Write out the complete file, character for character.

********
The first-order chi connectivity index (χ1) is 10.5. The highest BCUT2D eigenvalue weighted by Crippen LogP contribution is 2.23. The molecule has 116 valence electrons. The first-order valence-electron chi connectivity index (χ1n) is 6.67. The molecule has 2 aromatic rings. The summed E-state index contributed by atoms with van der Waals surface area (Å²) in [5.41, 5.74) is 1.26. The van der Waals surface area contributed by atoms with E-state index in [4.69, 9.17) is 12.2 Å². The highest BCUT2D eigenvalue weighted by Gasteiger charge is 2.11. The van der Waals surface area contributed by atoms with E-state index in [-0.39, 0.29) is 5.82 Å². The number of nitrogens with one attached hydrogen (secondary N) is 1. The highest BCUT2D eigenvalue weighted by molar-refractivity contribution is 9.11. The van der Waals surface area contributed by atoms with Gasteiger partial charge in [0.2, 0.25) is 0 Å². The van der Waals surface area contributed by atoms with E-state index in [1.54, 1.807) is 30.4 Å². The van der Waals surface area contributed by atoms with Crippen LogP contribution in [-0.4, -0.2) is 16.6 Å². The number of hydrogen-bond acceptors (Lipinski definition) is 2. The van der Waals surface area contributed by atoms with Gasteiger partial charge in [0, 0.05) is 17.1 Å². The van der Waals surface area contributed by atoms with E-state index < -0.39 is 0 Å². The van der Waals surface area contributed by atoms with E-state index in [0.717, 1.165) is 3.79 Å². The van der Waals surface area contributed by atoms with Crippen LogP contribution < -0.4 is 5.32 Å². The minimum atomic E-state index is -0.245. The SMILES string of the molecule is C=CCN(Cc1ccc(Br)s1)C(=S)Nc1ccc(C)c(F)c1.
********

The first-order chi connectivity index (χ1) is 10.5. The highest BCUT2D eigenvalue weighted by Crippen LogP contribution is 2.23. The molecule has 116 valence electrons. The first-order valence-electron chi connectivity index (χ1n) is 6.67. The molecule has 2 aromatic rings. The summed E-state index contributed by atoms with van der Waals surface area (Å²) in [5.41, 5.74) is 1.26. The van der Waals surface area contributed by atoms with E-state index in [4.69, 9.17) is 12.2 Å². The highest BCUT2D eigenvalue weighted by Gasteiger charge is 2.11. The van der Waals surface area contributed by atoms with E-state index in [-0.39, 0.29) is 5.82 Å². The number of nitrogens with one attached hydrogen (secondary N) is 1. The highest BCUT2D eigenvalue weighted by molar-refractivity contribution is 9.11. The van der Waals surface area contributed by atoms with Gasteiger partial charge in [0.2, 0.25) is 0 Å². The van der Waals surface area contributed by atoms with E-state index in [1.54, 1.807) is 30.4 Å². The van der Waals surface area contributed by atoms with Crippen LogP contribution in [-0.4, -0.2) is 16.6 Å². The number of hydrogen-bond acceptors (Lipinski definition) is 2. The van der Waals surface area contributed by atoms with Gasteiger partial charge in [0, 0.05) is 17.1 Å². The van der Waals surface area contributed by atoms with E-state index < -0.39 is 0 Å². The van der Waals surface area contributed by atoms with E-state index in [0.717, 1.165) is 3.79 Å². The van der Waals surface area contributed by atoms with Crippen LogP contribution < -0.4 is 5.32 Å². The minimum atomic E-state index is -0.245. The SMILES string of the molecule is C=CCN(Cc1ccc(Br)s1)C(=S)Nc1ccc(C)c(F)c1.